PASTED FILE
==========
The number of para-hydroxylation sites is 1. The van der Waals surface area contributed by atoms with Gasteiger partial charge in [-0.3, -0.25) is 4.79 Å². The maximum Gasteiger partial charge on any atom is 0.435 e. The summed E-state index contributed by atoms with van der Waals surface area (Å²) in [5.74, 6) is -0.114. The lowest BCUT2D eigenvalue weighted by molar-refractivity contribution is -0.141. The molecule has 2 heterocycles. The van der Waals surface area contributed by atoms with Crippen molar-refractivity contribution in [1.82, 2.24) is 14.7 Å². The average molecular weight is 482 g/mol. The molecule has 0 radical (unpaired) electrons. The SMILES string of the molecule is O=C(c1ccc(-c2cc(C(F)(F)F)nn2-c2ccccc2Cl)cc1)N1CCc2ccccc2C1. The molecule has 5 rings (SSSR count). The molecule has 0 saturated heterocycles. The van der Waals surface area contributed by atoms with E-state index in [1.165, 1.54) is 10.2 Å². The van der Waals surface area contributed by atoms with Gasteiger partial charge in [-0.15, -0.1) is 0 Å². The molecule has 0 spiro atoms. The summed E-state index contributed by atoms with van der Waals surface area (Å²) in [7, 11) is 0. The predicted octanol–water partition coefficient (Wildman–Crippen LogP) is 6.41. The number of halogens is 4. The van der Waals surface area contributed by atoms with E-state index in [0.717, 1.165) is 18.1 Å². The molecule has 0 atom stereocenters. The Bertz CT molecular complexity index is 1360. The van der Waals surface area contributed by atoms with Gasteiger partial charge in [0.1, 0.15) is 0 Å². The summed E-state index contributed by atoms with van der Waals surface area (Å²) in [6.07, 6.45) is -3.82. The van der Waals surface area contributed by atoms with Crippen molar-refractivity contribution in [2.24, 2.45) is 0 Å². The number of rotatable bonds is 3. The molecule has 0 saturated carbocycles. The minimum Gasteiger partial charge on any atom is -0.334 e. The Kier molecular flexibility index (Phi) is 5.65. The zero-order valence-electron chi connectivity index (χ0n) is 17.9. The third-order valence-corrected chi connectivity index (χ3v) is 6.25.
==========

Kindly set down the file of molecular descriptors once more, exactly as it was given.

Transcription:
The number of para-hydroxylation sites is 1. The van der Waals surface area contributed by atoms with Gasteiger partial charge in [-0.3, -0.25) is 4.79 Å². The maximum Gasteiger partial charge on any atom is 0.435 e. The summed E-state index contributed by atoms with van der Waals surface area (Å²) in [5.74, 6) is -0.114. The lowest BCUT2D eigenvalue weighted by molar-refractivity contribution is -0.141. The molecule has 2 heterocycles. The van der Waals surface area contributed by atoms with Crippen molar-refractivity contribution in [1.82, 2.24) is 14.7 Å². The average molecular weight is 482 g/mol. The molecule has 0 radical (unpaired) electrons. The SMILES string of the molecule is O=C(c1ccc(-c2cc(C(F)(F)F)nn2-c2ccccc2Cl)cc1)N1CCc2ccccc2C1. The molecule has 5 rings (SSSR count). The molecule has 0 saturated heterocycles. The van der Waals surface area contributed by atoms with E-state index in [1.165, 1.54) is 10.2 Å². The van der Waals surface area contributed by atoms with Gasteiger partial charge in [-0.15, -0.1) is 0 Å². The molecule has 0 spiro atoms. The summed E-state index contributed by atoms with van der Waals surface area (Å²) in [7, 11) is 0. The predicted octanol–water partition coefficient (Wildman–Crippen LogP) is 6.41. The number of halogens is 4. The van der Waals surface area contributed by atoms with E-state index in [0.717, 1.165) is 18.1 Å². The molecule has 0 atom stereocenters. The Bertz CT molecular complexity index is 1360. The van der Waals surface area contributed by atoms with Gasteiger partial charge in [0.1, 0.15) is 0 Å². The summed E-state index contributed by atoms with van der Waals surface area (Å²) in [6.07, 6.45) is -3.82. The van der Waals surface area contributed by atoms with Crippen molar-refractivity contribution in [2.24, 2.45) is 0 Å². The number of rotatable bonds is 3. The molecule has 0 saturated carbocycles. The minimum Gasteiger partial charge on any atom is -0.334 e. The Kier molecular flexibility index (Phi) is 5.65. The zero-order valence-electron chi connectivity index (χ0n) is 17.9. The third-order valence-corrected chi connectivity index (χ3v) is 6.25.